McInnes ready to accept punishment
Aberdeen boss Derek McInnes will hold his hands up to whatever punishment comes his way following his touchline bust-up with Hearts assistant Billy Brown.
The pair had to be separated after the Jambos coach wheeled into the Dons' technical area as he celebrated 17-year-old Jordan McGhee's late winner in the Gorgie side's 2-1 win at Tynecastle on Saturday.
The incident at the end of a drama-filled day in the capital saw both men sent to the stands and Scottish Football Association compliance officer Vincent Lunny has now issued the pair with notices of complaint.
But McInnes is ready for what the Hampden beaks have in store for him.
Speaking before Lunny's decision to call both men in, McInnes said: "I would expect a call or a letter, and rightly so. I was surprised to see an opposition member or staff in my technical area, regardless of celebrating a goal or not. That was disappointing.
"What is also disappointing is [my behaviour]. I should not react like that and I apologised for that after the game.
"Billy apologised too, but that's not going to be the end of it and we will take whatever the consequences are when it comes."
The defeat in Edinburgh followed a home reverse to Celtic the previous weekend, but McInnes has no lingering concerns ahead of Tuesday's Scottish League Cup contest with Paul Hartley's Alloa.
"There was lots right about our performance against Celtic until the red card, while against Hearts there was no doubt we were the better team," he said.
"We created more opportunities and if we had got a couple of right decisions we would have won the game. We were disappointed with that.
"We were negligent in both boxes, for the second goal especially and for the opportunities we passed up. It's difficult to take, it's frustrating, but you move on. There are more positives than not for me."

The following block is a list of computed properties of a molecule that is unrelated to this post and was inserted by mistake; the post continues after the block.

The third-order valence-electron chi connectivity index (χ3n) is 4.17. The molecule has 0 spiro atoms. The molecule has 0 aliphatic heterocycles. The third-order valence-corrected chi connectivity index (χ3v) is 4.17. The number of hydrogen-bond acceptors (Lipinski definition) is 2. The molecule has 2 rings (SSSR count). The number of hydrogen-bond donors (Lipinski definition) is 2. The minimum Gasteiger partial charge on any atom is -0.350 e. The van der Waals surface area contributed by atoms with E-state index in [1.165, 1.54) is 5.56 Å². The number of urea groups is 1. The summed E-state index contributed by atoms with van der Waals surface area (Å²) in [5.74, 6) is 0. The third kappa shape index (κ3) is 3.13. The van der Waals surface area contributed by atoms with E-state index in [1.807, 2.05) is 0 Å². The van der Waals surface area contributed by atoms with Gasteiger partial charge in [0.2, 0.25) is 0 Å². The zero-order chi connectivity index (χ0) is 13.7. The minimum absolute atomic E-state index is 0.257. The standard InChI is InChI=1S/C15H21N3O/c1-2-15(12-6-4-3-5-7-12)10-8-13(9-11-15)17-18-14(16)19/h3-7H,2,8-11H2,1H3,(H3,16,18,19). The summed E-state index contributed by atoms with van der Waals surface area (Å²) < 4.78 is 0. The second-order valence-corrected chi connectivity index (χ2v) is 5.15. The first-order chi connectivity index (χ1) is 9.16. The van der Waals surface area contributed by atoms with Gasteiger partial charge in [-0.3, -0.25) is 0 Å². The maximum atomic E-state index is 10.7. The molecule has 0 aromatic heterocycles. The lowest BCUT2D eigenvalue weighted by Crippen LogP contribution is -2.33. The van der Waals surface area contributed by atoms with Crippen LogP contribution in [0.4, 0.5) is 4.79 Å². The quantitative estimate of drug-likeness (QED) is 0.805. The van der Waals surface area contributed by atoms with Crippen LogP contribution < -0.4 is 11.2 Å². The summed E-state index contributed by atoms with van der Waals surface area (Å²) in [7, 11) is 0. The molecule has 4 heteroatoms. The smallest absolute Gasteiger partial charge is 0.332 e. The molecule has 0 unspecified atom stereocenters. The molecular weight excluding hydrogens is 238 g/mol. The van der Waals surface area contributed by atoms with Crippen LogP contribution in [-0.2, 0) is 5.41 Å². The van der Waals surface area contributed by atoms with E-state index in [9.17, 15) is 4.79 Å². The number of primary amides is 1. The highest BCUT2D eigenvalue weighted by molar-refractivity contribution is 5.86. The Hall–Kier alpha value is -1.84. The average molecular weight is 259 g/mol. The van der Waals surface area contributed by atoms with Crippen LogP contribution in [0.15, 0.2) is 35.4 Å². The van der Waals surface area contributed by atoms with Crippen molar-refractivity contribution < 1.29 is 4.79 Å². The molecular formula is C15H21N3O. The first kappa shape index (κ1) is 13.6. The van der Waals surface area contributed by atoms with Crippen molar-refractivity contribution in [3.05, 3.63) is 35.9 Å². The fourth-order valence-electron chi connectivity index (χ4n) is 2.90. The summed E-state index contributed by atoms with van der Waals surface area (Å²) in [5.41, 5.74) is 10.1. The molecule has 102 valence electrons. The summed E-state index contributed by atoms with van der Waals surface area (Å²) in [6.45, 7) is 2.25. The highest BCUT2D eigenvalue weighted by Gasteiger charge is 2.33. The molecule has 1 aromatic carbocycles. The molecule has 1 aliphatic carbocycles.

Aberdeen's wait for a trophy stretches back to 1995, when Roy Aitken's side claimed the League Cup with a win over Dundee.
In recent years, the manner of their numerous cup exits have been a source of embarrassment for the Red Army after their team failed to topple a host of lower-division sides, including East Fife, Raith, Queen of the South and Queen's Park.
But McInnes has no concerns about past events as he prepares for his first cup fixture as Pittodrie boss.
He said: "I trust my team to be committed, full of energy and to go and create chances and cause the opposition problems.
"You are not going to get your own way for 90 minutes in every game. Regardless of who we're playing, we'll just need to make sure we deal with the opposition.
"[On Tuesday night] it is Alloa. We can't do anything about what has happened in the past. We are aware that there has been upsets here at Pittodrie when Aberdeen have been strong favourites to win and haven't gone on to do so.
"We are favourites to win but we need to make sure that, if there are upsets, they happen elsewhere. We need to be confident to do the job as well as we can and get it done.
"Alloa have some good players who will want to come here and express themselves.
"Paul encourages his team to play they way they can, which is to play on the front foot and ask questions of the opposition. We must be aware of their threats.
"But at the same time, I think we have a lot of threats in our make-up and we have got to try and utilise that. We can't let any fear or anxiety affect our performance."
Meanwhile, Hartley returns to one of his former clubs missing only Iain Flannigan who has an ankle injury.
Stephen Simmons will feature after overcoming a knock he sustained in Saturday's 3-1 win over Cowdenbeath, with former Pittodrie skipper Darren Young included after returning to the Wasps' bench on Saturday after a calf problem.
Hartley said: "I am looking forward to going back but it is a tough tie. We will look to go and enjoy it as there is no pressure on us. All I can ask the players to do is put on a decent performance.
"I am sure they will do that."